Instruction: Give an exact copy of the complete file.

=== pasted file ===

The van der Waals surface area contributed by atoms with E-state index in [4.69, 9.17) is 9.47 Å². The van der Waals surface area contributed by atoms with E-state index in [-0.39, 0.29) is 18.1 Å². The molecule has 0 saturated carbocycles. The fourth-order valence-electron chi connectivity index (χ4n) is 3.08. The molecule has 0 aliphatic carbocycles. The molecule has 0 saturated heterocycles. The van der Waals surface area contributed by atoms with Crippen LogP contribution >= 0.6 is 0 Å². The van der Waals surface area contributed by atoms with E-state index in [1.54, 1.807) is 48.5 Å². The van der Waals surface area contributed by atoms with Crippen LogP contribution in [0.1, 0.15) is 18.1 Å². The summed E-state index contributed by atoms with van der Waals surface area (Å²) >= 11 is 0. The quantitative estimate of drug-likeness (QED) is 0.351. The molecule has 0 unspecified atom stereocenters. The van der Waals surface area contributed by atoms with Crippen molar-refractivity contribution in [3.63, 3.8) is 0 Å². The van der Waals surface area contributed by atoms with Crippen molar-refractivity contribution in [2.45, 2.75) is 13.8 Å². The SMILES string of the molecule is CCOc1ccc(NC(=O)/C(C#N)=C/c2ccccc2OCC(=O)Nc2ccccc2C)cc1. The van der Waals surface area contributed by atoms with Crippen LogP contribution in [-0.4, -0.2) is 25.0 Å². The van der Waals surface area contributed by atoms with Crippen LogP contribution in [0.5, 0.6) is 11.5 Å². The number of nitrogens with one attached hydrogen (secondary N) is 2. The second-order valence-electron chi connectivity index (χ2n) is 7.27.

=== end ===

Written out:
The van der Waals surface area contributed by atoms with E-state index in [4.69, 9.17) is 9.47 Å². The van der Waals surface area contributed by atoms with E-state index in [-0.39, 0.29) is 18.1 Å². The molecule has 0 saturated carbocycles. The fourth-order valence-electron chi connectivity index (χ4n) is 3.08. The molecule has 0 aliphatic carbocycles. The molecule has 0 saturated heterocycles. The van der Waals surface area contributed by atoms with Crippen LogP contribution >= 0.6 is 0 Å². The van der Waals surface area contributed by atoms with E-state index in [1.54, 1.807) is 48.5 Å². The van der Waals surface area contributed by atoms with Crippen LogP contribution in [0.1, 0.15) is 18.1 Å². The summed E-state index contributed by atoms with van der Waals surface area (Å²) >= 11 is 0. The quantitative estimate of drug-likeness (QED) is 0.351. The molecule has 0 unspecified atom stereocenters. The van der Waals surface area contributed by atoms with Crippen molar-refractivity contribution in [3.63, 3.8) is 0 Å². The van der Waals surface area contributed by atoms with Crippen molar-refractivity contribution in [2.45, 2.75) is 13.8 Å². The SMILES string of the molecule is CCOc1ccc(NC(=O)/C(C#N)=C/c2ccccc2OCC(=O)Nc2ccccc2C)cc1. The van der Waals surface area contributed by atoms with Crippen LogP contribution in [-0.4, -0.2) is 25.0 Å². The van der Waals surface area contributed by atoms with Crippen LogP contribution in [0.5, 0.6) is 11.5 Å². The number of nitrogens with one attached hydrogen (secondary N) is 2. The second-order valence-electron chi connectivity index (χ2n) is 7.27.